Maja Pawinska Sims 13 May 2019 // 11:43AM GMT
LONDON — Manifest has accused former client BrewDog of using its creative ideas without payment, two months after the agency parted company with the craft brewer.
In a tweet last week, Manifest CEO Alex Myers (pictured) quoted BrewDog’s new campaign for its Punk AF alcohol-free IPA, and said: “This is a @ManifestLDN concept. We were told @brewdog had chosen a different route. We have not been paid for it.”
Manifest was BrewDog’s retained agency for seven years and worked with the company – from a start-up to a $1bn drinks brand – for nine years in total, winning multiple awards for its often-provocative PR stunts along the way.
Myers’ comment received a positive response from the PR industry, with many practitioners and agency heads tweeting their support. He told the Holmes Report: “It wasn’t my objective to create a snowball but I guess it touched a nerve. I decided not to just decry brands nicking our ideas, but to speak out when it happens. There’s been lots of support – it’s so prevalent in PR, everyone has a war story and we’re complicit if we remain silent.”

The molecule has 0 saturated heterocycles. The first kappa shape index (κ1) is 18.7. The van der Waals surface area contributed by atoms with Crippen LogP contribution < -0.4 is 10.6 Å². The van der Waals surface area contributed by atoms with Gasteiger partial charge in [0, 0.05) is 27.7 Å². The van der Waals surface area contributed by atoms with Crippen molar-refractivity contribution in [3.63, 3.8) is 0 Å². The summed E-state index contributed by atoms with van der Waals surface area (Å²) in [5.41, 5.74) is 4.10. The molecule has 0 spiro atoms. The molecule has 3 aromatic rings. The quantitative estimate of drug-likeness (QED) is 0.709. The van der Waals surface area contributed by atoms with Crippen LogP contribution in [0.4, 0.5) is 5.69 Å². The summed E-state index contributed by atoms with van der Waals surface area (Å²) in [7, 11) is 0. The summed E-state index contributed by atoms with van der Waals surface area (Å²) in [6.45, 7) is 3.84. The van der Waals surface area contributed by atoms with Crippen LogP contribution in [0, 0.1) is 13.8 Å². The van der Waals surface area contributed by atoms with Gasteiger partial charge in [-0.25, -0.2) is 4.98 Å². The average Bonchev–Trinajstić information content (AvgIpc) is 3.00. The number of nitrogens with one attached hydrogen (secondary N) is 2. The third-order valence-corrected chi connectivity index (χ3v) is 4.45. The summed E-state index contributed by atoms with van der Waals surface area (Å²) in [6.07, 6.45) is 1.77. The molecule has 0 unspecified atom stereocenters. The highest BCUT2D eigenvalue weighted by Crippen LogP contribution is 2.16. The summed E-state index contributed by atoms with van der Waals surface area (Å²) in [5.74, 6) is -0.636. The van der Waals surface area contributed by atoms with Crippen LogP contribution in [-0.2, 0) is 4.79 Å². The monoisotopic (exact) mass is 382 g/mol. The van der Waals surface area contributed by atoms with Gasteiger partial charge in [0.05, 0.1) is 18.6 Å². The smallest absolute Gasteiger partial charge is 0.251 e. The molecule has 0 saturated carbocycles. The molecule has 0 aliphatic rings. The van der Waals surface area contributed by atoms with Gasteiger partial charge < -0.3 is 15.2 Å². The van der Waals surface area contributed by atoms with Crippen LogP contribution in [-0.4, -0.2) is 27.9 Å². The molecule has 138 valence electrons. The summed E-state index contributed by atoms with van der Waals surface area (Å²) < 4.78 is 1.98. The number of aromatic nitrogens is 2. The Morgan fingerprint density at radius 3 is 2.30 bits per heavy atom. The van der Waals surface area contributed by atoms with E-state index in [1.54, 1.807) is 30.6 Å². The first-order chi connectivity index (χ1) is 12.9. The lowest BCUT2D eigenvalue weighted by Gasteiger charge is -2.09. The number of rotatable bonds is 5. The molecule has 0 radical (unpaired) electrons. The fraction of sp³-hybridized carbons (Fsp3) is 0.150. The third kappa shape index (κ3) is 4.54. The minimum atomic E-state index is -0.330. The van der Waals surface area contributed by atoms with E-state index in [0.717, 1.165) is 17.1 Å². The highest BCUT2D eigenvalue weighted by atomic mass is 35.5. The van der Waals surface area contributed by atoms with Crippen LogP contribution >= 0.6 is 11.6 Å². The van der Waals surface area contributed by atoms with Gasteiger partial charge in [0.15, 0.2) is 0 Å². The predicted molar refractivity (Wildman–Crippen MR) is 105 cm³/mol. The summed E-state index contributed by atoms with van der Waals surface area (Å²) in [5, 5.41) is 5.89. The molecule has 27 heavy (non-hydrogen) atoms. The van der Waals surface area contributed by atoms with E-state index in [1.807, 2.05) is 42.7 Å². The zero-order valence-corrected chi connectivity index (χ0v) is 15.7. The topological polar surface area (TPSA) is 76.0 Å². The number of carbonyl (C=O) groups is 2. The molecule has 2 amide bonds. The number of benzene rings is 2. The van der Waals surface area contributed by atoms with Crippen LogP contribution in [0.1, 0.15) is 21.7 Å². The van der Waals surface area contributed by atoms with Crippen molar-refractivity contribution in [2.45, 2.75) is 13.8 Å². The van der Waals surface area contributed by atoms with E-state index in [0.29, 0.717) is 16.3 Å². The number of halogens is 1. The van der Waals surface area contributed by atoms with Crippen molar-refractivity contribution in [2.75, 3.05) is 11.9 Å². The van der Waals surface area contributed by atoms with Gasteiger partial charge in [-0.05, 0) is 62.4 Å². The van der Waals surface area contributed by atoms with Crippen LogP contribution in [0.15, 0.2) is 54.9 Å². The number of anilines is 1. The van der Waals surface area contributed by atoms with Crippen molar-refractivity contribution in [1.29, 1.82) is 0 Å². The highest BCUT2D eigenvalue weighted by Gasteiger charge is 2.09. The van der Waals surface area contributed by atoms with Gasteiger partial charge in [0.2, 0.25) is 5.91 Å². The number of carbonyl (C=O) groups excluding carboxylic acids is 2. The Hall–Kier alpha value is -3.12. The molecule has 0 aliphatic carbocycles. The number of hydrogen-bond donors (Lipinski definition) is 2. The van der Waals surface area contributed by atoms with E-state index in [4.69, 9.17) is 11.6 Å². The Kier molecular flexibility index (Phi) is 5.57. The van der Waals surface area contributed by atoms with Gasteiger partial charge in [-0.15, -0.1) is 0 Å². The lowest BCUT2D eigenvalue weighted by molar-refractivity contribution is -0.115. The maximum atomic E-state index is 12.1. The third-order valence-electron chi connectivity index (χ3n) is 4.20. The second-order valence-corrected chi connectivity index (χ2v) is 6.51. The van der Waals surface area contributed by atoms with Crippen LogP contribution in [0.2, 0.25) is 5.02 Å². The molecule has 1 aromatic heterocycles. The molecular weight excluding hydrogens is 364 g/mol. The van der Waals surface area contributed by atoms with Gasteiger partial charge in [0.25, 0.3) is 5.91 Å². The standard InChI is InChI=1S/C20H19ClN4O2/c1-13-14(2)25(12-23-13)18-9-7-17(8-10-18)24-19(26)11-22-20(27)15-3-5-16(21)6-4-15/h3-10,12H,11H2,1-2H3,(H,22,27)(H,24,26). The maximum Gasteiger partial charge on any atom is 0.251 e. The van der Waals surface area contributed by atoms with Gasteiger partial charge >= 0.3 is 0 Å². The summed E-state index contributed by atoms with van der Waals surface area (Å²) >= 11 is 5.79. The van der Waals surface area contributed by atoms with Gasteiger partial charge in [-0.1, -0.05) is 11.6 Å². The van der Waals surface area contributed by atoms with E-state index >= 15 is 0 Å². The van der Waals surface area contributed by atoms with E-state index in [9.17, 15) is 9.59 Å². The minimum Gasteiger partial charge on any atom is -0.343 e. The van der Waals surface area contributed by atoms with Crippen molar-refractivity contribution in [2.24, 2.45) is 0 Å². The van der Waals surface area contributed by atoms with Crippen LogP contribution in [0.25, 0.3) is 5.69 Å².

In terms of the relationship between the two companies, he said: ““There’s absolutely no animosity from me towards BrewDog – no-one has invested more in building up that brand than me and Manifest, apart from the founders. It feels a bit sour at the moment, but we have a difference of opinion and the principle was important.”
In a response on Twitter, BrewDog co-founder James Watt defended the design of the new can as being different from Manifest’s creative for the new brand.
Myers – who said Manifest has no plans to take legal action – added: “It’s not about the design, the currency is in the big idea, and Punk AF was our idea. We rarely get paid for that innovative leap from insight to strategy, but if everyone flagged it with radical candour it might at least spark transparency and make it more clear-cut for brands as to why they might want to talk to their agencies about IP.”
BrewDog was embroiled in a separate controversy last year when it ended a relationship with Atlanta brewer Scofflaw after the latter’s PR agency, Frank, sent out a press release that mentioned that Donald Trump supporters in the UK would get free beer.
At the time of publication, BrewDog had not responded to a request for comment.